SALEM — A bill that will nearly double Oregon’s statewide tourist lodging tax is headed to the state Senate, after lawmakers in the House voted 37-20 Tuesday to pass the bill.

The bill hikes the tax rate from 1 percent, to 1.8 percent.

Lawmakers drafted the bill in response to a request for a state subsidy from organizers of a world track championship in Eugene in 2021. Nike and University of Oregon officials have pushed for the state to help pay for the event since at least 2014 and according to news reports, the Eugene nonprofit TrackTown USA wants the state to provide $25 million for the event.

Rep. Nancy Nathanson, D-Eugene, a chief sponsor of the bill, described the measure as “an economic development proposal.”

“More than three-quarters of this (tax) is paid by people from out of state,” Nathanson said. “Tourism is a significant sector in Oregon’s economy.”

State law requires the government to spend at least 80 percent of hotel tax revenues on tourism marketing. House Bill 4146 would allow the state to spend that money on any “tourism programs,” including to subsidize the costs of events such as the track championship.

The bill would require the state’s tourism commission, TravelOregon, to distribute set amounts of lodging tax revenue around the state through regional allocations and competitive grants.

In the two-year budget that begins in mid-2017, the bill would result in $27.4 million in new tax revenue, according to an estimate from the Legislative Revenue Office. The state would send $11 million in existing and new tax revenue to regional tourism agencies around the state during that period, and award $5.4 million in competitive grants to encourage tourism.

Lawmakers in the House were originally scheduled to hold a floor vote on the bill Feb. 19, but in response to criticism from both Portland-area tourism officials and rural legislators, Nathanson asked for it to be referred back to the House Committee on Revenue for changes.

Rural Republicans said hotel and motel owners in their districts did not expect to benefit from the additional tax revenue, while tourism officials in the Portland metropolitan area worried that doubling the state lodging tax would put Portland at a competitive disadvantage to other cities with lower tax rates.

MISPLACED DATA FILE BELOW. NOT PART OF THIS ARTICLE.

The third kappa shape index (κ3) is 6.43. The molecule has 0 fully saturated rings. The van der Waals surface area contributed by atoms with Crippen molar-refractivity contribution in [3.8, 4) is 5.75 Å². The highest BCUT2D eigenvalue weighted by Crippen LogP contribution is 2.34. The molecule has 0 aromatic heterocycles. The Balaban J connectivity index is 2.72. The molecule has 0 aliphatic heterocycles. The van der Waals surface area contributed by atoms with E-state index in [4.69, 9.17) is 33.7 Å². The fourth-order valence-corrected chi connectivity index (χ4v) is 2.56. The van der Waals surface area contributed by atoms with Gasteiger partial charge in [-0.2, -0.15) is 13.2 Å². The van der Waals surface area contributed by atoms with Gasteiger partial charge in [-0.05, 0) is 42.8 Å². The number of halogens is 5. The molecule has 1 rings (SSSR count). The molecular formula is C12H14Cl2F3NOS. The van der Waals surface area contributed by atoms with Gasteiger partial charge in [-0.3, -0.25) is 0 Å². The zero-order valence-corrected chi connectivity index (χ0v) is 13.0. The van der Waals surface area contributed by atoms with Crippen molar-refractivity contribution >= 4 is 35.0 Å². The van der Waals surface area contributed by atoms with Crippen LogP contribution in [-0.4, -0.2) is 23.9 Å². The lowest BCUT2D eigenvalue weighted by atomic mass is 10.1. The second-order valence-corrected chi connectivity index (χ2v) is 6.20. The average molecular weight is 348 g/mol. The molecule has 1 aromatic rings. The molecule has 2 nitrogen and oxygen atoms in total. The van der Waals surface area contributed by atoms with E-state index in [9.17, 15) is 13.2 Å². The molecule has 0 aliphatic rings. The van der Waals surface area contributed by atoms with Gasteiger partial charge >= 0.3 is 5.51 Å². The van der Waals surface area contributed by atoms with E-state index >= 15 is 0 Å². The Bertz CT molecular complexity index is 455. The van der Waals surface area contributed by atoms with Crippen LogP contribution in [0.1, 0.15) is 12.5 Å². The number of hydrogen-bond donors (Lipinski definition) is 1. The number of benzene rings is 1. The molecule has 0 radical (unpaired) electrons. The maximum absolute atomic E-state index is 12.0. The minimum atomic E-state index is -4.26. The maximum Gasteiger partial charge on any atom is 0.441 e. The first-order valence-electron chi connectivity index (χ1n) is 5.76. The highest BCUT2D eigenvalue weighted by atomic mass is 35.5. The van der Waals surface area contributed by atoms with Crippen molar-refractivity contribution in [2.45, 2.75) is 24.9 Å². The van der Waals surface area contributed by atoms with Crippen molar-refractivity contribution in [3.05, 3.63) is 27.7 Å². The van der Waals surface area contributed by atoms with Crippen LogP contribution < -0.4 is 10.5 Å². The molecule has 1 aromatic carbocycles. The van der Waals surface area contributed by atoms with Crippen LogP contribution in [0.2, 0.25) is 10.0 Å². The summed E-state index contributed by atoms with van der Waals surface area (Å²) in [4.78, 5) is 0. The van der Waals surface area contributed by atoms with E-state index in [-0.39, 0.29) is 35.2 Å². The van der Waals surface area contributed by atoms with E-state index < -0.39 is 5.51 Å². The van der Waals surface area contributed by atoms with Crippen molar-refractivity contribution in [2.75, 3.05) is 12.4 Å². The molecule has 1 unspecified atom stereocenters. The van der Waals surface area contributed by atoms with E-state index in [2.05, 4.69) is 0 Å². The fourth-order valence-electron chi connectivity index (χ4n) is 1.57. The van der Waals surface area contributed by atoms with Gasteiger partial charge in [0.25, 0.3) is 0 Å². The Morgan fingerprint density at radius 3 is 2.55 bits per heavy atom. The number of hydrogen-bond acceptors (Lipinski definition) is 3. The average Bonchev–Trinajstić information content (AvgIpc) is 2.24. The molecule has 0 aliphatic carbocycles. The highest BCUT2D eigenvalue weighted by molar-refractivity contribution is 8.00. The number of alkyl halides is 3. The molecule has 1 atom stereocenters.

Democrats from the coast spoke and a Republican from Eastern Oregon also spoke in favor of the bill. “I’m going to support this bill because what’s good for tourism is good for the coast,” said Rep. David Gomberg, D-Otis, although he added that “most of the people that visit dwellings on the coast are from your districts, not from out of state.”

Rep. Caddy McKeown, D-Coos Bay, is a chief sponsor of the bill and had high praise for the 2021 track championship.

McKeown said the event will take place at the track center of the United States and “arguably the world,” and broadcast in hundreds of countries. “There will be people traveling here to train,” McKeown said. “There will be a spotlight on this state of the magnitude that is mind boggling. I’m very proud of the opportunity that we have to bring visitors from across the state to our small state.”

Rep. Greg Smith, R-Heppner, said tourism is not a major industry in his district but he expects the bill will benefit other communities around the state. “Folks are not coming to District 57 for tourism related reasons,” Smith said. “They don’t stop in Rufus or Biggs for an afternoon of tourism ... We’re industrial, we’re agricultural.” However, Smith said this bill is about the good of Oregon as a whole.

Rep. Gene Whisnant, R-Sunriver, voted against the bill and said it would make it more difficult for cities and counties to increase local lodging taxes, which Whisnant said provide a greater benefit to those communities.

The League of Oregon Cities, which represents the interest of city governments around the state, has remained neutral on the bill because cities around the state disagree on the issue.

“The League continues to not take a position on the state lodging tax increase itself due to a lack of municipal consensus on the proposal,” Wendy Johnson, an intergovernmental relations associate for the league wrote in an email Tuesday afternoon.

However, Johnson wrote that the league supported the increased regional allocations of tourism tax revenue and the “relaxation of restrictions on how state lodging tax revenues are spent — to focus less on marketing and more on facilities and events.”

The Capital Bureau is a collaboration between the Pamplin Media Group and the EO Media Group. Hillary Borrud can be reached at 503-364-4431 or This email address is being protected from spambots. You need JavaScript enabled to view it..

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